Recently, the National Audit Office published a report about Wasteserv. The NAO report found that in 2019, 58% of plastic waste was still being landfilled. Some 36% was exported (a significant rise over 2016) and 1% was being recycled. The rest was stored.  The report, among other things, found that inadequate waste separation at source is leading to recyclable waste being dumped in landfills.

Wasteserv, in reaction to the NAO, had said: “Since the fires that destroyed the Sant’ Antnin Recycling facility, Malta’s recycling performance was severely affected. Such negative trend has now been successfully reversed.” It said that the first weeks of 2021 saw exponential improvements in material recovery. “Looking at plastics alone, the subject of the NAO audit, our facilities are successfully processing a daily average of over 4 tonnes, a figure which continues to improve on a weekly basis.” Wasteserv also said that it too on board a number of the NAO’s recommendations to keep on improving.

Localities with high amounts of mixed waste

The two localities with the highest amount of mixed waste delivered to Wasteserv facilities in the country last year were St Paul’s Bay and Sliema.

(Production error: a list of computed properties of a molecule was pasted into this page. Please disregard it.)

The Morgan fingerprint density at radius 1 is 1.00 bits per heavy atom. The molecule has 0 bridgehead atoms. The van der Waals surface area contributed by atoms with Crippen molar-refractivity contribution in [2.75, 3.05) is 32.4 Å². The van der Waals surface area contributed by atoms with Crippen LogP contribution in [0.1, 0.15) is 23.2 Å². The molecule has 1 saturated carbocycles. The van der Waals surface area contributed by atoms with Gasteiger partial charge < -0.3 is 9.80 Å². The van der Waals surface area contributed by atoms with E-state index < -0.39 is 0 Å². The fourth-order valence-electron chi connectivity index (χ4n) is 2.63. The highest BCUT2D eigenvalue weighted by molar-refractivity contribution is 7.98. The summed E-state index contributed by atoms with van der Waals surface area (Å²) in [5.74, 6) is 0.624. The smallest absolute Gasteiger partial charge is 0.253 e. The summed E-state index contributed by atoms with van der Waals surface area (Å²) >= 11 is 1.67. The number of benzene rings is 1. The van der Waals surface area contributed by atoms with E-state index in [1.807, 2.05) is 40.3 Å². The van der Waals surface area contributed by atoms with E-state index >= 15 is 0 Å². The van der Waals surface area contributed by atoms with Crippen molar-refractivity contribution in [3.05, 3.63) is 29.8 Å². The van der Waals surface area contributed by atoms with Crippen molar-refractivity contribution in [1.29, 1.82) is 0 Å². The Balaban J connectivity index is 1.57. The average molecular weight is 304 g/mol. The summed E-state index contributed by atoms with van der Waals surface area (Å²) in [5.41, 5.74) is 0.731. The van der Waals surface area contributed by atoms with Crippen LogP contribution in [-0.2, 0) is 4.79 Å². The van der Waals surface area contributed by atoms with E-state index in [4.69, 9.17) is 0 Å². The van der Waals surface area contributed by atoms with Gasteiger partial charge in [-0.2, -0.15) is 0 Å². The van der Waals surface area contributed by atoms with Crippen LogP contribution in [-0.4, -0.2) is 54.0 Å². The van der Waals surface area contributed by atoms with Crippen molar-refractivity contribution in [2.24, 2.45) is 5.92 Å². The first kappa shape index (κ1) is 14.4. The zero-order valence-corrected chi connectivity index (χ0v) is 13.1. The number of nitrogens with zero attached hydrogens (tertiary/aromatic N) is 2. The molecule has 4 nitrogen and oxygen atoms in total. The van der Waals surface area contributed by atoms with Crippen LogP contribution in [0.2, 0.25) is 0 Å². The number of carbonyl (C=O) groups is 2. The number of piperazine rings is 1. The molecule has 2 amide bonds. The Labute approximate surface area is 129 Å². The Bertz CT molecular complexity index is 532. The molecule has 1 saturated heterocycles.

9,835 tonnes of mixed waste was collected from St Paul’s Bay and 7,166 tonnes from Sliema in 2020, which is higher than the 7,722 tonnes and 4,384 tonnes collected from the respective localities back in 2013. Both localities have experienced a population increase over the years, and thus an increase in waste is to be expected.

St Paul’s Bay has the largest population out of all localities in the country (32,204 as of 1 January 2020) and Sliema the third highest (24,358). However, one can see that the percentage increase in mixed waste in Sliema since 2013 is far higher than in St Paul’s Bay. The increase could be due to all the offices in the locality.

Birkirkara and Mosta (also high population areas) come in at third and fourth place with 5,197 tonnes and 4,693 tonnes respectively in 2020. In 2013, 7,033 tonnes of such waste was registered as coming from Birkirkara, while 5,762 tonnes came from Mosta, thus meaning that both localities reduced the amount of mixed waste over the years.

Qormi came in 5th, with 4,620 tonnes of mixed waste generated in 2020, down from 5,708 tonnes in 2013.

In terms of recyclables (green/grey bags), all five aforementioned localities registered an increase in 2020 over 2013. St Paul’s Bay ( 2013: 500 tonnes, 2020: 1,794 tonnes), Sliema (2013: 727 tonnes, 2020: 1,282 tonnes), Birkirkara (2013: 586 tonnes, 2020: 1,656 tonnes), Mosta (2013: 534 tonnes, 2020: 1,684 tonnes) and Qormi (2013: 538 tonnes, 2020: 1,325 tonnes).

2013 vs 2020, which localities had the highest percentage reduction in mixed waste?

In percentage terms, the localities which saw the largest percentage reduction in mixed waste in 2020 when compared to 2013 were Santa Lucija (69% less), Mtarfa (56% less), Sannat (55% less) and Gudja (55% less).

The localities with the highest percentage increase in mixed waste in 2020 when compared to 2013 are Sliema (63% more), Marsa (62% more), Rabat (40% more) and Valletta (40% more).

Overall Statistics for Safi were not available.